Some employers install a security system with cameras to detect dangers, and it issues alarms to alert police during an altercation. The Occupational Safety and Health Administration (OSHA) has released information on how employers can combat workplace violence. Employers should review that information.
Product inventory typically needs to be unloaded from trucks, sorted, logged, and moved to the display area. Depending on the workplace, the loading and unloading will involve moving and breaking down stacked pallets. If the pallets are not properly balanced or they are broken, then moving them can be hazardous. They can collapse, injuring those nearby. The OSHA has a requirement that storage of materials shall not cause a hazard. Material stored in tiers are to be stacked, blocked, interlocked, and limited in height so that they are stable and secure against sliding and collapse.
Moving materials may require use of forklift trucks or ladders and will almost always involve some degree of manual lifting. Back strain and fatigue occur frequently in retail work. Improper lifting technique, lifting too much weight, or having to lift materials for protracted periods of time poses a high risk of back injuries.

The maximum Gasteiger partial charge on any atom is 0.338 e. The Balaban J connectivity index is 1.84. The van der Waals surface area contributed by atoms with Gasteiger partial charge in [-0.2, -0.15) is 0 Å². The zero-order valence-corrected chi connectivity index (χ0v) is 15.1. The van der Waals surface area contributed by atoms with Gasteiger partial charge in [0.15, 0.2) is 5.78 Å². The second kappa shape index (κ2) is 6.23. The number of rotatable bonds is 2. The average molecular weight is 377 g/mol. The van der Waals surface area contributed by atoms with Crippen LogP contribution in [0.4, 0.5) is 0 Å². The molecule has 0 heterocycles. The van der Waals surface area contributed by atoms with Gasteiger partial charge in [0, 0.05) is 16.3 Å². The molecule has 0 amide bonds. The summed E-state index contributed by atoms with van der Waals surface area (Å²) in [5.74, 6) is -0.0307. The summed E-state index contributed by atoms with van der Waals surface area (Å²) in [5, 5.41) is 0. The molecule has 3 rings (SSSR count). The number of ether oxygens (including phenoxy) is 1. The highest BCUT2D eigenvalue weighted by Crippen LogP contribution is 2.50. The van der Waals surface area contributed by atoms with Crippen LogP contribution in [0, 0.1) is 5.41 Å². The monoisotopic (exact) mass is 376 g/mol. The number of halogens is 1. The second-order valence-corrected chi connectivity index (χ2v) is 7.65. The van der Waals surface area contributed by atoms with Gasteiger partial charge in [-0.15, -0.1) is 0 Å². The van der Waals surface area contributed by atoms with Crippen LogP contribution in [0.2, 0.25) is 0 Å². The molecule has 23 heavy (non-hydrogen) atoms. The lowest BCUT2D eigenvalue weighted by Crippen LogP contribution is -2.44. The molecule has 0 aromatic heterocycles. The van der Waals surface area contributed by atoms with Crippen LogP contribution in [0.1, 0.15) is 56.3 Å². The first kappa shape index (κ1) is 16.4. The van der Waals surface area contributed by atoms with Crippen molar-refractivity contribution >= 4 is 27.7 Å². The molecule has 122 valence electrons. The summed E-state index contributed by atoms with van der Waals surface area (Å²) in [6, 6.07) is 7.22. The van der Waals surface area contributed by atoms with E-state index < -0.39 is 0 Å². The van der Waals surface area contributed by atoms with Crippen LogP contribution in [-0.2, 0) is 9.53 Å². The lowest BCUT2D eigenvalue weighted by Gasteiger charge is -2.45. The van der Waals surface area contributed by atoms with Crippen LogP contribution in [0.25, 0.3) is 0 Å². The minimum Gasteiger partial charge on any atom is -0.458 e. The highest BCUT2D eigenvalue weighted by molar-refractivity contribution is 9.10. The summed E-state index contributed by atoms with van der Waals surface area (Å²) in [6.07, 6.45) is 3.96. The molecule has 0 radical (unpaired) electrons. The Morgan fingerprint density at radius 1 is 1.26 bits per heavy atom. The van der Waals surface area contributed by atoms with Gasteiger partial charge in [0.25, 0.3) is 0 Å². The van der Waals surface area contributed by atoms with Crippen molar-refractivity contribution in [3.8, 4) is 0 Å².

Workers can sustain a back injury from a single episode, such as lifting an object that is too heavy. More often, back injury occurs after repetitive lifting. The weight of the loads and frequency of the tasks are the most significant risk factors. Poor lifting technique or overexertion can cause injuries, including muscle strain. Less frequent and more severe injuries are also possible, such as tears in tendons or ligaments in the back.
Employers can reduce risk of back injuries by practicing a combination of administrative and engineering controls and by providing training on safe lifting techniques. Warehouse and storage room layouts can be designed to minimize the need for manual lifting.
Often, the area where inventory is stored is crowded and poorly lit. Inventory areas may also block pathways, have debris on the floor, or have lose or missing handrails. These conditions pose a risk of slip and fall accidents. Creating a system of organized storage and inventory of product can streamline operations and reduce the risk of injury. Proper housekeeping, including removing any items from walkways, regularly removing trash, and providing ample light, can help minimize slips, trips, and falls and their associated injuries.
If you were injured in a retail work accident, you may have legal recourse. A Pittsburgh Workers’ Compensation lawyer at AlpernSchubert P.C. can help you with any difficulties in the claims process. We assist clients in seeking, applying, and qualifying for Workers’ Compensation benefits to cover necessary expenses. Complete our online form or call us at 412-765-1888 for a free consultation today. Based in Pittsburgh, we serve clients in Allegheny County, Lawrence County, Washington County, and other areas throughout Western Pennsylvania.